Lugaru's Epsilon
Programmer's
Editor 14.04

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### TeX and LaTeX Modes

Epsilon automatically enters either TeX or LaTeX mode when you read a file with an extension of .tex, .ltx, .sty, or (in most cases) .cls. (By default it enters LaTeX mode, but see the tex-force-latex command below.) TeX and LaTeX modes are almost identical, and will be described together.

Keys in TeX/LaTeX mode include Alt-i for italic text, Alt-Shift-I for slanted text, Alt-Shift-T for typewriter, Alt-Shift-B for boldface, Alt-Shift-C for small caps, Alt-Shift-F for a footnote, and Alt-s for a centered line.

Alt-Shift-E prompts for the name of a LaTeX environment, then inserts \begin{env} and \end{env} lines for the one you select. You can press ? to select an environment from a list. (The list of environments comes from the file latex.env, which you can edit by copying it from Epsilon's install directory to your Epsilon customization directory.) Alt-Shift-Z searches backwards for the last \begin{env} directive without a matching \end{env} directive. Then it inserts the correct \end{env} directive at point.

For most of these commands, you can highlight a block of text first and Epsilon will insert formatting commands to make the text italic, slanted, etc. or you can use the command and then type the text to be italic, slanted, etc.

By default, Epsilon inserts the appropriate LaTeX 2e/3 command (such as \textit for italic text). Set the variable latex-2e-or-3 to 0 if you want Epsilon to use the LaTeX 2.09 equivalent. (In the case of italic text, this would be \it.)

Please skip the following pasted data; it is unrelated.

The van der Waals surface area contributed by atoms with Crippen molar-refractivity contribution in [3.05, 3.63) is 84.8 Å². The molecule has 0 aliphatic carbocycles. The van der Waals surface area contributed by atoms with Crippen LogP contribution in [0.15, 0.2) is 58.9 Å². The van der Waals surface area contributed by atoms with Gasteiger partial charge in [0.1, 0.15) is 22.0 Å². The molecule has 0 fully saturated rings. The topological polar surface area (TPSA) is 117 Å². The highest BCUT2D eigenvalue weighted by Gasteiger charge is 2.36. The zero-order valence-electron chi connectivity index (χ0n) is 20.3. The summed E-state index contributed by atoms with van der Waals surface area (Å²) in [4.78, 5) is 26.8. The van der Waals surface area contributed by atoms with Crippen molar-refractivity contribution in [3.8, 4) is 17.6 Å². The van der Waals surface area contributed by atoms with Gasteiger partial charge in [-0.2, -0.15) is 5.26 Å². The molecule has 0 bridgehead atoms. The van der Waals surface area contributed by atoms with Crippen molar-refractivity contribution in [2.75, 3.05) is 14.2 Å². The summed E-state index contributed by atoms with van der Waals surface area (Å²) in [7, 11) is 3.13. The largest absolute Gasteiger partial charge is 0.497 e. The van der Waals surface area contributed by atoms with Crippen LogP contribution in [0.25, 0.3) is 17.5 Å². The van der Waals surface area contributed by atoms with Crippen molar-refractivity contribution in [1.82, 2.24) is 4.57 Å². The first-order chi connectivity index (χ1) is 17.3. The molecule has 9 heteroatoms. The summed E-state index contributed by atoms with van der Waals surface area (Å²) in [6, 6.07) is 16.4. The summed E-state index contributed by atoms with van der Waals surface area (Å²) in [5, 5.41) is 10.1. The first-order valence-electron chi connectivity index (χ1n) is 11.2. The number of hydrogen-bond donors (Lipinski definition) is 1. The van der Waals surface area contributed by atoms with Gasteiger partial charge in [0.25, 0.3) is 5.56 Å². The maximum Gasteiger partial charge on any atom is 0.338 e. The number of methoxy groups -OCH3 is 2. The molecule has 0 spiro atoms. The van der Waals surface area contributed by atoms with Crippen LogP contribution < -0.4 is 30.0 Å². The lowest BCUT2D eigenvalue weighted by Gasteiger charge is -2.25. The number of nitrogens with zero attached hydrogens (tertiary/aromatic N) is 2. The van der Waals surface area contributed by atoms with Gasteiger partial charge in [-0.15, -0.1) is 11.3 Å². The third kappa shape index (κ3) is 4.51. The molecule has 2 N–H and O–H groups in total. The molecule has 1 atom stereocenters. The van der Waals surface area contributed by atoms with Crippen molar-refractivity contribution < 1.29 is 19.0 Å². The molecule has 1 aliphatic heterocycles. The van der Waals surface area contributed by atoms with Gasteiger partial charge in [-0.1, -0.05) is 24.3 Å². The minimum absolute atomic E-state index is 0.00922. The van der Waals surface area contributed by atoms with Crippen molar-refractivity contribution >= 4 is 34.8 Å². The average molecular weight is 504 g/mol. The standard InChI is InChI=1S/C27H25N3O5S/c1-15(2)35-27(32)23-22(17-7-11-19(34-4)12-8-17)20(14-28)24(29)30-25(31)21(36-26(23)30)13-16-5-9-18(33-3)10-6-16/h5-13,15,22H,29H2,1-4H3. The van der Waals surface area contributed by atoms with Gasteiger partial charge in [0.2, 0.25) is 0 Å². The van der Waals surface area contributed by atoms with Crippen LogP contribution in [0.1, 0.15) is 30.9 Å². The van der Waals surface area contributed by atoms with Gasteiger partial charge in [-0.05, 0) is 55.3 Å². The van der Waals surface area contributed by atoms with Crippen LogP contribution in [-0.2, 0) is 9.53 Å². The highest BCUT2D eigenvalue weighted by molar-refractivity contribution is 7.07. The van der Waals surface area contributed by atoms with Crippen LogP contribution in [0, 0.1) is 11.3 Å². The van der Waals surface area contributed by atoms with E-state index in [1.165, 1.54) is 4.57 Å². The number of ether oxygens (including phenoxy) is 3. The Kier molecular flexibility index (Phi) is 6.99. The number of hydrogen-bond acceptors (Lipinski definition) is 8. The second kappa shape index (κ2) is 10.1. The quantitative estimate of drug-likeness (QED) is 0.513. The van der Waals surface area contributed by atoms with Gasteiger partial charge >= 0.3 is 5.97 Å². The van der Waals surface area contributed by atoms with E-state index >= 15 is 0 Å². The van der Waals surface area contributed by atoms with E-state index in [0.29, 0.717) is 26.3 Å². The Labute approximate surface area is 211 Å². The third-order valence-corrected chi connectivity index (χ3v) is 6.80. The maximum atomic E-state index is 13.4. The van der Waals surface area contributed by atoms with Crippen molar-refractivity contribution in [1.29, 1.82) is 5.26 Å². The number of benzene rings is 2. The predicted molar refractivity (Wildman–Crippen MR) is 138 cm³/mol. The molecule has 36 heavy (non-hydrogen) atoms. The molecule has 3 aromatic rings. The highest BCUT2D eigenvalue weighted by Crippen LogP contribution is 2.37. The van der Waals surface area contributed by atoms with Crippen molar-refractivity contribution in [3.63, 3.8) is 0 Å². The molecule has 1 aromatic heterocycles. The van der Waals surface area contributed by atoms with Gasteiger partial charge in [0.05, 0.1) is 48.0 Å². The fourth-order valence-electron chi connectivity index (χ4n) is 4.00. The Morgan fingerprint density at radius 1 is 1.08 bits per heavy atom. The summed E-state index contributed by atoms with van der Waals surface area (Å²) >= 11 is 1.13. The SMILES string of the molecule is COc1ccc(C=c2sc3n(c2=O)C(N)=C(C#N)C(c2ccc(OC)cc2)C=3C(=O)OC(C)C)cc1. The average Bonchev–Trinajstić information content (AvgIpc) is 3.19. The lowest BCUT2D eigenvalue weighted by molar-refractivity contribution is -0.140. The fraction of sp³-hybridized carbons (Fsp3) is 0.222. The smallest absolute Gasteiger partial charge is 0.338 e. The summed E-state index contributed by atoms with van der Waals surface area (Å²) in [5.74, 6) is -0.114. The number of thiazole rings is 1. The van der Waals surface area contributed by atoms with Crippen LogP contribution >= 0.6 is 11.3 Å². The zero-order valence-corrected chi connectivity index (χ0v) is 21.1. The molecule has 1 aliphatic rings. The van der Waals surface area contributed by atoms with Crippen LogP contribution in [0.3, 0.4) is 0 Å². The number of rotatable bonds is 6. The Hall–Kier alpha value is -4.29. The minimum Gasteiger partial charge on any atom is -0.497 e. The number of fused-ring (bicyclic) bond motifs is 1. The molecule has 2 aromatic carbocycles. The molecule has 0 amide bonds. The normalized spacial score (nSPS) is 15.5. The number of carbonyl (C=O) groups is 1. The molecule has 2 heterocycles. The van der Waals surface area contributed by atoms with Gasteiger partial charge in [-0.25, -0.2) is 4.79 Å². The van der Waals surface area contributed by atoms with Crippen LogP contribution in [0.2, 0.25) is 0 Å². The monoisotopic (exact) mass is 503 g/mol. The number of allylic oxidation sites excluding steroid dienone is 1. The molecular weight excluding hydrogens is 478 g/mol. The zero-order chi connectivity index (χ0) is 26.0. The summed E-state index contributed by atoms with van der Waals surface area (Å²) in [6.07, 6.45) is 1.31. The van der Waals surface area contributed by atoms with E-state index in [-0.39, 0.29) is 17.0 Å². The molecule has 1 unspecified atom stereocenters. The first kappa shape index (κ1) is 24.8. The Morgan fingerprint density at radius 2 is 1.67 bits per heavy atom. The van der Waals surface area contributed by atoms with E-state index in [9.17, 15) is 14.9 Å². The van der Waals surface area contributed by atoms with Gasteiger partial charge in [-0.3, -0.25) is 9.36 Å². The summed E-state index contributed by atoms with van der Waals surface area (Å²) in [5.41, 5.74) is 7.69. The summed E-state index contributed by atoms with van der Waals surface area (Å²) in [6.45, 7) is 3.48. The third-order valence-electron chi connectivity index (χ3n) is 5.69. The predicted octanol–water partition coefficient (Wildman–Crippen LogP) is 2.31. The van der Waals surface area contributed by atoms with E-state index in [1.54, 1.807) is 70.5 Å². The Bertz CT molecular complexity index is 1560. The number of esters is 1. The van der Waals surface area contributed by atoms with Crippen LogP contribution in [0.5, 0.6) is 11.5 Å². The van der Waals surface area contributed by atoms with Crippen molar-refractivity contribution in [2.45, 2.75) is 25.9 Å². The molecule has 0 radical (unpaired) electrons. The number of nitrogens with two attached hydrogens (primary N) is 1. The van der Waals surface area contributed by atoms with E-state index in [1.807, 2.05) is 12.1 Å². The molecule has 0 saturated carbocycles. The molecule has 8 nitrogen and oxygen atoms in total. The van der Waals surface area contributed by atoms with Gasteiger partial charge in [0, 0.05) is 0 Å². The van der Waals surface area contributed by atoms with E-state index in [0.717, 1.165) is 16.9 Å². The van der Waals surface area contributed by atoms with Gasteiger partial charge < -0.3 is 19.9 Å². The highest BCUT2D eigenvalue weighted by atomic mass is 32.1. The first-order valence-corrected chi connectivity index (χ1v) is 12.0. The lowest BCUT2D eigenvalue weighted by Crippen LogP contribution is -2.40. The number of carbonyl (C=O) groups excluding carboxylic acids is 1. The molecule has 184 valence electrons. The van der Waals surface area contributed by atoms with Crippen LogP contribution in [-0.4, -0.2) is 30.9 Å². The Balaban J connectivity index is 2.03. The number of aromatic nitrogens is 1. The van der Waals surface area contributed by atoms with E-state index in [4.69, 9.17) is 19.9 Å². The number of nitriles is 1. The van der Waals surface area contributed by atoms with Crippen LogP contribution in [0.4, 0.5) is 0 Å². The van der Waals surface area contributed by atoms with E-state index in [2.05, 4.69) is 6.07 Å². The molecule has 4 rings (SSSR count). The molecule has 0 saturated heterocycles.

The keys "{" and "$" insert matched pairs of characters (either {} or$$). When you type $$or $, TeX/LaTeX mode will insert a matching$$ or$, respectively. But if you type "{" just before a non-whitespace character, it inserts only a "{". This makes it easier to surround existing text with braces. The keys <Comma> and <Period> remove a preceding italic correction \/, the " key inserts the appropriate kind of doublequote sequence like  or '', and Alt-" inserts an actual " character. Some TeX mode commands are slightly different in LaTeX than in pure TeX. Set tex-force-latex to 1 if all your documents are LaTeX, 0 if all your documents are TeX, or 2 if Epsilon should determine this on a document-by-document basis. In that case, Epsilon will assume a document is LaTeX if it contains a \begin{document} statement or if it's in a file with an .ltx, .sty, or .cls extension. By default, Epsilon assumes all documents use LaTeX. When the cursor is on a delimiter character like (, ), {, }, [, or ], Epsilon will try to locate its matching character and highlight them both. If the current character has no match, Epsilon will not highlight it. Set the variable auto-show-tex-delimiters to zero to disable this feature. Set the variable tex-look-back to a bigger number if you want TeX mode to more accurately syntax highlight very large paragraphs but be slower, or a smaller number if you want recoloring to be faster but perhaps miscolor large paragraphs. You can customize syntax highlighting using the variables latex-display-math-env-pat, latex-math-env-pat, and latex-non-text-argument. You can use the list-definitions command to see a list of LaTeX labels in the current file and move to one. The tagging commands (see Tags) also work on labels. See the latex-tag-keywords variable if you want to make these work on cite tags too, or make other tagging customizations. In LaTeX mode, the spell checker uses the latex-spell-options variable. Also see the latex-non-text-argument variable to control how the spell checker treats the parameter of LaTeX commands like \begin that can take keywords. In TeX mode, the spell checker uses the tex-spell-options variable. Running TeX The compile-buffer command (normally on Alt-F3) uses the compile-tex-cmd variable in TeX mode and the compile-latex-cmd variable in LaTeX mode. (We'll just say "TeX" from now on, but we mean either TeX or LaTeX or any comparable program like pdfLaTeX or XeTeX.) You may need to set these if the version of TeX you use takes some different flags. By default Epsilon uses flags that keep TeX from prompting for input on errors, display error messages in a format other programs can read, and enable SyncTeX and source specials for integrating a viewer with Epsilon. You could also use a definition that runs TeX and then displays the resulting output file, but the details depend on which viewer you want to use. If your TeX system uses a compatible DVI previewer, or you have a PDF viewer that works with the SyncTeX system, then you can configure your viewer and Epsilon to work together, jumping from any line in your .tex source file to the resulting TeX output in your viewer (forward sync), or jumping from a spot in your viewer back to the .tex code that produced it (reverse sync). This requires some setup. We'll describe reverse sync first. For SyncTeX, add the flag -synctex=1 to your TeX command line (by adding it to compile-latex-cmd, for example), or put \synctex=1 in your .tex file. Then install a PDF viewer that understands SyncTeX files. On Windows, SumatraPDF can do this. In its configuration file, use these settings: EnableTeXEnhancements = true InverseSearchCmdLine = "C:\Program Files\Eps14\bin\epsilon.exe" -add +%l "%f" The above setting lets you double-click on text in your PDF and have Epsilon display the corresponding TeX file and line that produced it. Similarly, to link a DVI previewer to Epsilon, you must first instruct TeX or LaTeX to include "source specials" in your DVI file; these let your DVI viewer know which parts of the DVI file correspond to particular .tex file names and line numbers. Most versions of TeX understand flags like --src-specials or -src to do this. With others, your TeX source file can input srctex.sty (or srcltx.sty) to include this information. Once you've set up TeX to use source specials, as above, you can configure your DVI viewer to run Epsilon, showing the source file and line corresponding to a certain spot in your DVI file. The details depend on your DVI viewer, but a command line like epsilon -add +%l "%f" is typical. For yap, use the View/Options/Inverse Search command to set the command line as above. You may need to include the full path to Epsilon. Double-click in yap to have Epsilon display the source file that generated the DVI text you're viewing. For xdvi, you can run it with its -editor flag, or set the XEDITOR environment variable, so it contains epsilon -add +%l:%c %f. Ctrl-click in xdvi to have Epsilon display the corresponding source file. In Epsilon, forward sync (jumping from your .tex source file to the corresponding TeX output in your DVI or PDF viewer) uses the jump-to-dvi command on Alt-Shift-J. Or you can hold down Ctrl and left-click the mouse on your TeX source. First, enable source specials or SyncTeX support, respectively, as explained above. Then you'll need to configure Epsilon. Set the jump-to-dvi-extension variable to either ".dvi" or ".pdf". Then set the jump-to-dvi-command variable. It contains the command line to run your DVI or PDF viewer and instruct it to go to a particular TeX source file and line within the output file. For xdvi, use xdvi -sourceposition %l%f %d or xdvi -sourceposition %l%b.tex %d. For yap, use yap -1 -s %l%f %d. For SumatraPDF, use SumatraPDF -forward-search %f %l %d". You might need to add the full path, so a complete setting in your einit.ecm file might look like this: +jump-to-dvi-command char array variable: 4096 "\"C:\\Program Files\\SumatraPDF\\SumatraPDF.exe\" -forward-search %f %l %d" +jump-to-dvi-extension char array variable: 4096 ".pdf"  (We've split the first line above because it's so long, but it's really one long line.) Once both those Epsilon variables have been set appropriately, you can use TeX mode's jump-to-dvi command via Alt-Shift-J or Ctrl-left-click to view the DVI or PDF output resulting from the current line of TeX or LaTeX. (Under Windows, Epsilon can also communicate with Y&Y's old "DVIWindo" previewer, version 2.1.4 and later, using DDE. For this option, jump-to-dvi-command must be empty. When jump-to-dvi uses DVIWindo, it doesn't prompt; instead, it assumes that if the current TeX source file has no corresponding DVI file, the DVI file is already loaded in DVIWindo.) For documents made from multiple TeX files, Epsilon can't always determine the ultimate DVI or PDF file name by examining one of the component TeX files. You can add a line like "% mainfile: somefilename.tex" or "% !TeX root = somefilename.tex" within 3 lines of a TeX file's start or end, and Epsilon will assume that somefilename.dvi (or somefilename.pdf, based on the jump-to-dvi-extension variable) is the file your viewer should open. If your document doesn't include a mainfile declaration, Epsilon will look for a corresponding .dvi or .pdf file with the same base name. Otherwise, it prompts for the .dvi (or .pdf) file name. It uses that file name from then on, even if some other TeX file has a mainfile declaration or corresponding .dvi or .pdf file. If this command displays the wrong DVI or PDF file, run jump-to-dvi with a numeric prefix argument, which forces it to ask for the correct file name again. An empty response makes Epsilon return to checking separately for each .tex file, as above. Standard bindings:  Alt-i tex-italic Alt-Shift-I tex-slant Alt-Shift-T tex-typewriter Alt-Shift-B tex-boldface Alt-Shift-C tex-small-caps Alt-Shift-F tex-footnote Alt-s tex-center-line Alt-Shift-E tex-environment Alt-Shift-Z tex-close-environment { tex-left-brace$ tex-math-escape , tex-rm-correction " tex-quote Alt-" tex-force-quote \( tex-inline-math \[ tex-display-math tex-mode latex-mode Alt-Shift-J, Ctrl-M- jump-to-dvi